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The molecular universe - short and long wave infrared spectroscopy

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#1 mwr

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Posted 06 October 2019 - 04:48 AM

Molecular absorption bands of polycyclic aromatic hydrocarbons (PAHs) can be observed in infrared spectra of planetary nebula and dust clouds. The "big-11 feauture" at 11 micrometer in the LWIR is very typical for PAHs combined with silicium carbid (SiC). These molecules carry the IR emission features that dominate the spectra of most galactic and extragalactic sources.

 

Is somebody in the CN-community able of doing infrared spectroscopy (or astrophotography) at short (1.4-3 microns) or long (8-15 microns) wavelenght? The atmospheric IR window should allow this. Equipment is obviously very expensive (Allied Vision Goldeye camera with an InGaAs-sensor for SWIR  starts at 11'000,- Euros; for LWIR even special telescopes with gold-plated mirrors are necessary: PlaneWave offers a 12.5 inch Dall-Kirkham for 14'000,- Euros).

 

 

 

 



#2 mwr

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Posted 09 October 2019 - 12:55 PM

As an illustrative example I have attached a typical spectrum of a planetray nebula (taken from: Shaw: Astrochemistry; Wiley; the broad peaks are attributed to PAHs vibration bands):

 

 

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  • PAHs.jpg


#3 philipdehazya

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Posted 09 October 2019 - 04:25 PM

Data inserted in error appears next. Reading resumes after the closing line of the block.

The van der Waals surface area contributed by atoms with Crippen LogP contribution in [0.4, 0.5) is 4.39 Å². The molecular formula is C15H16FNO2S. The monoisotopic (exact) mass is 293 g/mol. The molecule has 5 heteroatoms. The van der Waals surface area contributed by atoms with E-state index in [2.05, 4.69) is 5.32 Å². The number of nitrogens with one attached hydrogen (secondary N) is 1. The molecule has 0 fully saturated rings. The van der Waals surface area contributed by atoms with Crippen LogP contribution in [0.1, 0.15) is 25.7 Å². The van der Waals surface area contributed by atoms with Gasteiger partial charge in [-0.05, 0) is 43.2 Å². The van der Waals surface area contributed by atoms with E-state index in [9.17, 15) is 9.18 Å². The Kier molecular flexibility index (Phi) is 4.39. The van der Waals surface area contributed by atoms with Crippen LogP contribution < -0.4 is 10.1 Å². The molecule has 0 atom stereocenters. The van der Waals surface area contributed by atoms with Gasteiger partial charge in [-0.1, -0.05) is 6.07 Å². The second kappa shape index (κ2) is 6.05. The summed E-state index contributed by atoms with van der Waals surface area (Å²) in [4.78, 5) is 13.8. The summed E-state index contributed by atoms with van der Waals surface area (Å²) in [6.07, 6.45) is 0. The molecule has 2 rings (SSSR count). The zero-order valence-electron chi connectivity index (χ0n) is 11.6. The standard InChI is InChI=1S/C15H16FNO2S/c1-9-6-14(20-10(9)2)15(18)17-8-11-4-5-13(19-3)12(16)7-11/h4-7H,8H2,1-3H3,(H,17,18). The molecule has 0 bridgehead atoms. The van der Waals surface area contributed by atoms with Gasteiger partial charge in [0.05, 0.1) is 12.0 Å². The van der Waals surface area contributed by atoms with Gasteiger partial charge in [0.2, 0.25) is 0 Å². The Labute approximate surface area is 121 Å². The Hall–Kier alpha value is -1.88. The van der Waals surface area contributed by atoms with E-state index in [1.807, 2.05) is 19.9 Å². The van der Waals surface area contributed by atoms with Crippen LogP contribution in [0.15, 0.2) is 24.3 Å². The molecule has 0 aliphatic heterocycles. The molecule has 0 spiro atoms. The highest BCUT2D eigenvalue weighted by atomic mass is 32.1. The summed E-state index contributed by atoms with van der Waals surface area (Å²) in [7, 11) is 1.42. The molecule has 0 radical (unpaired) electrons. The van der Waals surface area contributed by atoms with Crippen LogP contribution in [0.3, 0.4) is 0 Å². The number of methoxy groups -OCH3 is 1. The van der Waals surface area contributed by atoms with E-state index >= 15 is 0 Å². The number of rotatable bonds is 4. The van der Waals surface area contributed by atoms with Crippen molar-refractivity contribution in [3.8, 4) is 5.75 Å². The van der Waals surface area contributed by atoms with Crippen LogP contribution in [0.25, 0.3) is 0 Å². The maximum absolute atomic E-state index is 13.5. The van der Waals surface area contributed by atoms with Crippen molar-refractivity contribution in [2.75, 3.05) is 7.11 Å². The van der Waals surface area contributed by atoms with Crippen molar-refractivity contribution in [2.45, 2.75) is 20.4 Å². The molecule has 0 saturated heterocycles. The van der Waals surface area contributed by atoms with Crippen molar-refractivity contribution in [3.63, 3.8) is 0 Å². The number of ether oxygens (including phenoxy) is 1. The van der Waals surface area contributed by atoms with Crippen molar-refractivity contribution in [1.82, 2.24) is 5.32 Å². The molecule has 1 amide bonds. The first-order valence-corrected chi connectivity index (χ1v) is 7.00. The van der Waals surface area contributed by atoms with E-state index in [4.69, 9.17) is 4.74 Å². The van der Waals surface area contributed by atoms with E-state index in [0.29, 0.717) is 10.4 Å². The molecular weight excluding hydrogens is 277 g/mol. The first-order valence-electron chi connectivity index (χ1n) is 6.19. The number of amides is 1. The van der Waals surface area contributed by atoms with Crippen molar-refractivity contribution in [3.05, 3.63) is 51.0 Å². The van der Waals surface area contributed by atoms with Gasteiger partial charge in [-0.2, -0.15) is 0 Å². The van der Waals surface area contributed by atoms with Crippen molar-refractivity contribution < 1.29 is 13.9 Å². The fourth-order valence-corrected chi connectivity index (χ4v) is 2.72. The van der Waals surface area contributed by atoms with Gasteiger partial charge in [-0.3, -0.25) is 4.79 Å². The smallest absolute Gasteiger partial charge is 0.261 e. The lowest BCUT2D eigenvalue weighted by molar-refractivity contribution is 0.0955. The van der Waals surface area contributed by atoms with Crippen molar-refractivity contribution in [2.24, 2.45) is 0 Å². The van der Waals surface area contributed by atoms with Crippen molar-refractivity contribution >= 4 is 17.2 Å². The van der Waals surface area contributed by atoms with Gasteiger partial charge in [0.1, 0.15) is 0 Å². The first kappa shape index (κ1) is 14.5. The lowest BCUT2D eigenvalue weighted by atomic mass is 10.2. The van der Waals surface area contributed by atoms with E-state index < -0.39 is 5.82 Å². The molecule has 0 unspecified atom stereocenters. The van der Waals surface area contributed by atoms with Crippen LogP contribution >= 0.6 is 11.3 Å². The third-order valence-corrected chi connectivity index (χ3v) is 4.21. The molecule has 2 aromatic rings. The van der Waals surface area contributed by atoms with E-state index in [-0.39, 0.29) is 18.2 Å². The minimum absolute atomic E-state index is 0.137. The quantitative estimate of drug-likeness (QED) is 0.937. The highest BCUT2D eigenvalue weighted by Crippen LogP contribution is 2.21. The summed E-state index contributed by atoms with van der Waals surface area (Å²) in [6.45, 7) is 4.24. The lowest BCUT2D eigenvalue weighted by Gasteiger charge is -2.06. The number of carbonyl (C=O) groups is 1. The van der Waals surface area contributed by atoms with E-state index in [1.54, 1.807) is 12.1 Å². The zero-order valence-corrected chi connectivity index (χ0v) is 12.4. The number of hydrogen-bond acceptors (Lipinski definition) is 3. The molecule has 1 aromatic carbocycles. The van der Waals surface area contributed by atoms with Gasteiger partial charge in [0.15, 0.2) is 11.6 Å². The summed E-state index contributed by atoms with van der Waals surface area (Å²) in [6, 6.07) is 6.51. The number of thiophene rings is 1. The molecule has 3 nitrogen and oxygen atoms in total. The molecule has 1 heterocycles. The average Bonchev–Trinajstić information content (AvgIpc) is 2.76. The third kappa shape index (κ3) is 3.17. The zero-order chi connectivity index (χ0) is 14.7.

Interesting. What does the detection of PAHs' mean? Important? Another group of molecules? What significance? We want to know!

P.S. Do you mean silicon carbide instead of  silicium carbid (or is that the German for it??)

Thanks-Phil



#4 Organic Astrochemist

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Posted 09 October 2019 - 09:24 PM

Polycyclic aromatic hydrocarbons (PAH) are a fascinating group of molecules in space and on earth (some of which came from space). Thank you for sharing.

But if you expand your definition of a molecule, there are lots of molecules readily observable with inexpensive amateur equipment in the optical and near infrared.
See this very readable review:
https://arxiv.org/pdf/0912.5085.pdf
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#5 mwr

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Posted 10 October 2019 - 01:07 PM

Interesting. What does the detection of PAHs' mean? Important? Another group of molecules? What significance? We want to know!

P.S. Do you mean silicon carbide instead of  silicium carbid (or is that the German for it??)

Thanks-Phil

Phil, of course you are right: I meant silicon carbide (English is not my mother language....)

Polycyclic aromatic hydrocarbons are some of the most ubiquitous organic compounds found in the universe, and have been detected in interplanetary dust particles, the interstellar medium and asteroidal meteorite parent bodies. PAHs may serve as membrane stabilizers for primitive cells on the prebiotic Earth and have special astrobiological significance. So I was wondering if these molecules could be detected in deep sky objects by amateur astronomers who are equipped with specialized equipment like infrared cameras (see my first post on this topic). So far, I haven't found any post on this topic in Cloudy Nights. May be the necessary equipment is yet too expensive.